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Seeking advice on creating ratio scales from ordinal scale instruments

  1. Jun 21, 2014 #1
    I have a psychological testing instrument that produces an ordinal measure (0, 1, 2, 3, 4, 5). I want to change this to a ratio scale with range 0 to 5.

    The instrument is designed so the first 5 questions are very easy (Level 1), the next 5 questions are harder (Level 2), the next set is even harder (Level 3)... etc. A participant scores 0 if they cannot answer any questions. They reach the "Level" if they answer 4 out of 5 of any numbers at that level.

    To make this a ratio scale, I was thinking about scoring with the following points per problem at each level:

    Level 1: Each problem worth 1 point
    Level 2: Each problem worth 6 points
    Level 3: Each problem worth 36 points
    Level 4: Each problem worth 216 points
    Level 5: Each problem worth 1296 points

    I was going to take the sum, ##x##, and then calculate ##\log_6{x}##.

    I'm wondering if there are any other suggestions about how to do this.
     
  2. jcsd
  3. Jun 21, 2014 #2

    Simon Bridge

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    There are infinite ways to turn thisinto a ratio scale.
    i.e. just score each question as shown ignoring the levels, add the scores and multiply by 5/<max possible score>.
    So you need to spell out the constraints on the problem - what is the proportional score supposed to represent? How will it be used?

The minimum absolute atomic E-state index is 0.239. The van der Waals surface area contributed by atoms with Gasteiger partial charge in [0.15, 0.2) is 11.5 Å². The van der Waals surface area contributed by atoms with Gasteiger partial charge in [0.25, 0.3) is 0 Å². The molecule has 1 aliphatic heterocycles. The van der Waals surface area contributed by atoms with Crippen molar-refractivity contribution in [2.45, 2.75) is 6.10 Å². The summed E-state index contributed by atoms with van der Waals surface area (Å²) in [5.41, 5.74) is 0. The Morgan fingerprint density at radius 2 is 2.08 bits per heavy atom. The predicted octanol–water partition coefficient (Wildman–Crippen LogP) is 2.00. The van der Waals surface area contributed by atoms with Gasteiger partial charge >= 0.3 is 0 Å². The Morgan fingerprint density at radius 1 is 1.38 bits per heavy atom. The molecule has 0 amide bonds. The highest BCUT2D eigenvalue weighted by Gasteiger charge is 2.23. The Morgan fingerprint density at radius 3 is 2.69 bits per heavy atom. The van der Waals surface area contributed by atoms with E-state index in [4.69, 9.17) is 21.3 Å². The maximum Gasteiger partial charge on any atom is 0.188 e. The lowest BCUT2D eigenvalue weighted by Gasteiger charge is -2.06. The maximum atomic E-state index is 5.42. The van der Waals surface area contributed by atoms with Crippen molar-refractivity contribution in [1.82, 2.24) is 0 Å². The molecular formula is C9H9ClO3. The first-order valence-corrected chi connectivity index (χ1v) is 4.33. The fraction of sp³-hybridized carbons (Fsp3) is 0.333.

4. Jun 21, 2014 #3
    The constraint is that I want to keep this feature built into the instrument: "The instrument is designed so the first 5 questions are very easy (Level 1), the next 5 questions are harder (Level 2), the next set is even harder (Level 3)... etc. A participant scores 0 if they cannot answer any questions. They reach the "Level" if they answer 4 out of 5 of any numbers at that level."

    A level 1 question is more like a drawing of 3 circles and asking how many circles are there. A level 5 question is like creating a proof by contradiction with awareness of non-Euclidean mathematics. So there has to be a weighting on the problems.

    The scale needs to reflect the differences in the difficulty of the problem sets.
     
  5. Jun 21, 2014 #4

    Simon Bridge

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    The scheme in post #2 reflects the difficulty of each level by giving a bigger score to the higher level questions.
    All I have basically said is there is no need to take a logarithm.

    The details of the weighting applied dependson what you want the result to tell you - what are you trying to acheive?

    After all, if all you want to do is preserve the "level" feature then you'd just be using the old system.
     
  6. Jun 22, 2014 #5
    I don't understand what you mean by "just score each question as shown ignoring the levels" (#2). If you added an image in that post, it is not showing.
     
  7. Jun 22, 2014 #6

    Simon Bridge

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    Score as follows:
    Level 1: Each problem worth 1 point
    Level 2: Each problem worth 6 points
    Level 3: Each problem worth 36 points
    Level 4: Each problem worth 216 points
    Level 5: Each problem worth 1296 points

    add up the points for all correct answers, divide by 1555.
    This will give you a score out of 5, which is weighted according to the difficulty of the questions, as requested.
     
  8. Jun 23, 2014 #7
    Ok, that makes more sense. It might give me some normality issues, but it makes sense. thanks
     
    Last edited: Jun 23, 2014
  9. Jun 25, 2014 #8

    Simon Bridge

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    If you made each question at level n worth 10n-1 points, then the raw score will also preserve the achievement level. Divide by 11111 to get an overall score out of 5.

    Overall, what you use depends on what you want to do with it.
    You will need to check the scoring approach against some data to see if the scores follow a normal distribution.
    Considering the way the questions are ranked, I would not expect it to anyway.
     
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